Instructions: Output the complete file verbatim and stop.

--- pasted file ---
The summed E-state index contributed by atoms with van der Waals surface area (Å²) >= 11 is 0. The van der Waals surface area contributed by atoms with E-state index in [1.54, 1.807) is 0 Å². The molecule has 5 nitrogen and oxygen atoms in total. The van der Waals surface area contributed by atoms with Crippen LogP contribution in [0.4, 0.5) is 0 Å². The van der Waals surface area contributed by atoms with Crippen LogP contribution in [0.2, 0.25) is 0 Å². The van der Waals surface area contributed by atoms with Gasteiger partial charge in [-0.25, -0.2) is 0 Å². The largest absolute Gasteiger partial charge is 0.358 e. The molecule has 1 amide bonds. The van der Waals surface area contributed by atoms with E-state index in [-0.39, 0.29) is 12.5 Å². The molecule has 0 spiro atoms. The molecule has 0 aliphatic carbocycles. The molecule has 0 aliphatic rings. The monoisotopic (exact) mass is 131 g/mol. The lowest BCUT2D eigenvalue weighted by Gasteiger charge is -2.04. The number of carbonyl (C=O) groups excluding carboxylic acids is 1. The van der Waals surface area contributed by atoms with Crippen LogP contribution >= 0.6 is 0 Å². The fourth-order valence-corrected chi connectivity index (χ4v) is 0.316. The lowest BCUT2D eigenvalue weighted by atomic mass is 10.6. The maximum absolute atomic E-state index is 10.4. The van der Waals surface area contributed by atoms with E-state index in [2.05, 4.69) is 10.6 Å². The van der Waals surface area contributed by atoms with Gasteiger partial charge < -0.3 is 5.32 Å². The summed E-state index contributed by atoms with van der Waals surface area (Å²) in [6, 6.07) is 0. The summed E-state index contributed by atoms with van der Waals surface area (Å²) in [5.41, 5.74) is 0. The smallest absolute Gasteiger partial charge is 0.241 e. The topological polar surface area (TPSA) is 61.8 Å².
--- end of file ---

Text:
The summed E-state index contributed by atoms with van der Waals surface area (Å²) >= 11 is 0. The van der Waals surface area contributed by atoms with E-state index in [1.54, 1.807) is 0 Å². The molecule has 5 nitrogen and oxygen atoms in total. The van der Waals surface area contributed by atoms with Crippen LogP contribution in [0.4, 0.5) is 0 Å². The van der Waals surface area contributed by atoms with Crippen LogP contribution in [0.2, 0.25) is 0 Å². The van der Waals surface area contributed by atoms with Gasteiger partial charge in [-0.25, -0.2) is 0 Å². The largest absolute Gasteiger partial charge is 0.358 e. The molecule has 1 amide bonds. The van der Waals surface area contributed by atoms with E-state index in [-0.39, 0.29) is 12.5 Å². The molecule has 0 spiro atoms. The molecule has 0 aliphatic carbocycles. The molecule has 0 aliphatic rings. The monoisotopic (exact) mass is 131 g/mol. The lowest BCUT2D eigenvalue weighted by Gasteiger charge is -2.04. The number of carbonyl (C=O) groups excluding carboxylic acids is 1. The van der Waals surface area contributed by atoms with Crippen LogP contribution >= 0.6 is 0 Å². The fourth-order valence-corrected chi connectivity index (χ4v) is 0.316. The lowest BCUT2D eigenvalue weighted by atomic mass is 10.6. The maximum absolute atomic E-state index is 10.4. The van der Waals surface area contributed by atoms with E-state index in [2.05, 4.69) is 10.6 Å². The van der Waals surface area contributed by atoms with Gasteiger partial charge < -0.3 is 5.32 Å². The summed E-state index contributed by atoms with van der Waals surface area (Å²) in [6, 6.07) is 0. The summed E-state index contributed by atoms with van der Waals surface area (Å²) in [5.41, 5.74) is 0. The smallest absolute Gasteiger partial charge is 0.241 e. The topological polar surface area (TPSA) is 61.8 Å².